14. ^ Kraemer, William J. (1999-11-01). "Strategies for Optimizing Strength, Power, and Muscle Hypertrophy in Women: Contribution of Upper Body Resistance Training". Fort Belvoir, VA. doi:10.21236/ada371349.
  15. ^ Charette, S. L.; McEvoy, L.; Pyka, G.; Snow-Harter, C.; Guido, D.; Wiswell, R. A.; Marcus, R. (May 1991). "Muscle hypertrophy response to resistance training in older women". Journal of Applied Physiology (Bethesda, Md.: 1985). 70 (5): 1912–1916. doi:10.1152/jappl.1991.70.5.1912. ISSN 8750-7587. PMID 1864770.
  16. ^ Schoenfeld, Brad J (October 2010). "The Mechanisms of Muscle Hypertrophy and Their Application to Resistance Training". Journal of Strength and Conditioning Research. 24 (10): 2857–2872. doi:10.1519/jsc.0b013e3181e840f3. ISSN 1064-8011. PMID 20847704.
  17. ^ Seynnes, O. R.; de Boer, M.; Narici, M. V. (January 2007). "Early skeletal muscle hypertrophy and architectural changes in response to high-intensity resistance training". Journal of Applied Physiology (Bethesda, Md.: 1985). 102 (1): 368–373. doi:10.1152/japplphysiol.00789.2006. ISSN 8750-7587. PMID 17053104.
  18. ^ Alway, S. E.; Grumbt, W. H.; Gonyea, W. J.; Stray-Gundersen, J. (July 1989). "Contrasts in muscle and myofibers of elite male and female bodybuilders". Journal of Applied Physiology (Bethesda, Md.: 1985). 67 (1): 24–31. doi:10.1152/jappl.1989.67.1.24. ISSN 8750-7587. PMID 2759948.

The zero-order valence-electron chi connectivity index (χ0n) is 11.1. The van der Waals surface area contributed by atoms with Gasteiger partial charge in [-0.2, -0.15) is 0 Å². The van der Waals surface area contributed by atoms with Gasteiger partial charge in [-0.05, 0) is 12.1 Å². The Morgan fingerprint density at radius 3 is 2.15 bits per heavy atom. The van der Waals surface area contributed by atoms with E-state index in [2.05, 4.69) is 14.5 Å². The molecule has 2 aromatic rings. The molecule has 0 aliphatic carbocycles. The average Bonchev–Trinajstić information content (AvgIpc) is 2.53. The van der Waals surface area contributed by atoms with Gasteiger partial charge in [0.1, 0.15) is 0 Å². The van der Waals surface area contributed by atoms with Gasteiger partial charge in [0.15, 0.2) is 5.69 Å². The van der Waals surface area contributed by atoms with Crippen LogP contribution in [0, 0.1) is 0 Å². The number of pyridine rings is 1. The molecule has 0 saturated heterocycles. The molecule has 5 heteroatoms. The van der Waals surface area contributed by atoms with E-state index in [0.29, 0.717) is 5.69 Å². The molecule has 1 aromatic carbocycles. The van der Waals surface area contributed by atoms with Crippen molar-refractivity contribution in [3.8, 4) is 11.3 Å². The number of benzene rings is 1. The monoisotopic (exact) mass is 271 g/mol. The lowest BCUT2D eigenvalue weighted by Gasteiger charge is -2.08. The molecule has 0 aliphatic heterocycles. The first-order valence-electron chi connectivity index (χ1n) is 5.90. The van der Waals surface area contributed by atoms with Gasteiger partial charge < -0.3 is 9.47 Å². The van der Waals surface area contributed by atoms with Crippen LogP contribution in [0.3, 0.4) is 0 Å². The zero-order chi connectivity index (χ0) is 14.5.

19. ^ Tesch, Per A. (1987), "Acute and Long-Term Metabolic Changes Consequent to Heavy-Resistance Exercise", Muscular Function in Exercise and Training, Medicine and Sport Science, 26, S. Karger AG, pp. 67–89, doi:10.1159/000414707, ISBN 9783805545983, retrieved 2018-07-17
  20. ^ Weiss, Robert; Bernardy, Jan (April 2018). "INDUCTION OF FAT APOPTOSIS BY A NON-THERMAL DEVICE: SAFETY AND MECHANISM OF ACTION OF NON-INVASIVE HIFEM TECHNOLOGY EVALUATED IN A HISTOLOGICAL PORCINE MODEL". Presented at 38th ASLMS Annual Conference on Energy-based Medicine & Science.
  21. ^ Gunduz, Feyza; Aboulnasr, Fatma M; Chandra, Partha K; Hazari, Sidhartha; Poat, Bret; Baker, Darren P; Balart, Luis A; Dash, Srikanta (2012). "Free fatty acids induce ER stress and block antiviral activity of interferon alpha against hepatitis C virus in cell culture". Virology Journal. 9 (1): 143. doi:10.1186/1743-422x-9-143. ISSN 1743-422X. PMC 3490746. PMID 22863531.
  22. ^ Zhang, Yong; Xue, Rongliang; Zhang, Zhenni; Yang, Xia; Shi, Hongyang (2012). "Palmitic and linoleic acids induce ER stress and apoptosis in hepatoma cells". Lipids in Health and Disease. 11 (1): 1. doi:10.1186/1476-511x-11-1. ISSN 1476-511X. PMC 3306830. PMID 22221411.
  23. ^ a b Delgado, Cidranes E.; Estrada, Blanco (June 2018). "Safety And Preliminary Efficacy of Magnetic Stimulation of Pelvic Floor with Hifem Technology in Urinary Incontinence" (PDF). Medical & Clinical Research. 3.